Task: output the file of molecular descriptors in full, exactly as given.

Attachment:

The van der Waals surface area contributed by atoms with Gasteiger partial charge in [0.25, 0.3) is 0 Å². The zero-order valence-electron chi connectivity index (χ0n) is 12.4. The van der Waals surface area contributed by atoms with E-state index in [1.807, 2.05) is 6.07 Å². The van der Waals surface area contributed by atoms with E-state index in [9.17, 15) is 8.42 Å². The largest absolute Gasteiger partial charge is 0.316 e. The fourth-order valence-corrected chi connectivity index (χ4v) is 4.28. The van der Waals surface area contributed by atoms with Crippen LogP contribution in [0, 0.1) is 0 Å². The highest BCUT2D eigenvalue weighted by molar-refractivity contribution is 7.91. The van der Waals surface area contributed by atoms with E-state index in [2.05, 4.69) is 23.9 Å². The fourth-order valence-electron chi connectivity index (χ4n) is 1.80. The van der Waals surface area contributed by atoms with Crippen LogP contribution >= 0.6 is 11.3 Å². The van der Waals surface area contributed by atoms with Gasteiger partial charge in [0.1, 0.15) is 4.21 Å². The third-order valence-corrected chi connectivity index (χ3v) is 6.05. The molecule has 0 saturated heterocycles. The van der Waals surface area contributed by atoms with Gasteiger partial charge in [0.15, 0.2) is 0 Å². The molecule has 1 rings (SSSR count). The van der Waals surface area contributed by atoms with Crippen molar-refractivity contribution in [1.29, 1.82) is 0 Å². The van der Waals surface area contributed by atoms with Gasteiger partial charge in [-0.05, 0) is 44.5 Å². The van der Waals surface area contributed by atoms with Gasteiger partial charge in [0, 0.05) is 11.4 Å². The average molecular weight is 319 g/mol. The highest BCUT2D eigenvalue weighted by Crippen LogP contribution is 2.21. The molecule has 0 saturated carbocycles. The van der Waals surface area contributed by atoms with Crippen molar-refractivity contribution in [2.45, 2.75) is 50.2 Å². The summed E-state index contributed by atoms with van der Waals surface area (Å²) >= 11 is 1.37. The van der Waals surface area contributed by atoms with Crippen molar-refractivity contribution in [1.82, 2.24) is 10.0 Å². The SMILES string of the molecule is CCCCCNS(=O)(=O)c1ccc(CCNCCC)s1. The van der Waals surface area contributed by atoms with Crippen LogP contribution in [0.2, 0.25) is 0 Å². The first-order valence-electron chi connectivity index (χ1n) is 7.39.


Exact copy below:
The van der Waals surface area contributed by atoms with Gasteiger partial charge in [0.25, 0.3) is 0 Å². The zero-order valence-electron chi connectivity index (χ0n) is 12.4. The van der Waals surface area contributed by atoms with E-state index in [1.807, 2.05) is 6.07 Å². The van der Waals surface area contributed by atoms with E-state index in [9.17, 15) is 8.42 Å². The largest absolute Gasteiger partial charge is 0.316 e. The fourth-order valence-corrected chi connectivity index (χ4v) is 4.28. The van der Waals surface area contributed by atoms with Crippen LogP contribution in [0, 0.1) is 0 Å². The highest BCUT2D eigenvalue weighted by molar-refractivity contribution is 7.91. The van der Waals surface area contributed by atoms with E-state index in [2.05, 4.69) is 23.9 Å². The fourth-order valence-electron chi connectivity index (χ4n) is 1.80. The van der Waals surface area contributed by atoms with Crippen LogP contribution >= 0.6 is 11.3 Å². The van der Waals surface area contributed by atoms with Gasteiger partial charge in [0.1, 0.15) is 4.21 Å². The third-order valence-corrected chi connectivity index (χ3v) is 6.05. The molecule has 0 saturated heterocycles. The van der Waals surface area contributed by atoms with Gasteiger partial charge in [0.15, 0.2) is 0 Å². The molecule has 1 rings (SSSR count). The van der Waals surface area contributed by atoms with Crippen molar-refractivity contribution in [1.29, 1.82) is 0 Å². The van der Waals surface area contributed by atoms with Gasteiger partial charge in [-0.05, 0) is 44.5 Å². The van der Waals surface area contributed by atoms with Gasteiger partial charge in [0, 0.05) is 11.4 Å². The average molecular weight is 319 g/mol. The highest BCUT2D eigenvalue weighted by Crippen LogP contribution is 2.21. The molecule has 0 saturated carbocycles. The van der Waals surface area contributed by atoms with Crippen molar-refractivity contribution in [2.45, 2.75) is 50.2 Å². The summed E-state index contributed by atoms with van der Waals surface area (Å²) >= 11 is 1.37. The van der Waals surface area contributed by atoms with Crippen molar-refractivity contribution in [1.82, 2.24) is 10.0 Å². The SMILES string of the molecule is CCCCCNS(=O)(=O)c1ccc(CCNCCC)s1. The van der Waals surface area contributed by atoms with Crippen LogP contribution in [0.2, 0.25) is 0 Å². The first-order valence-electron chi connectivity index (χ1n) is 7.39.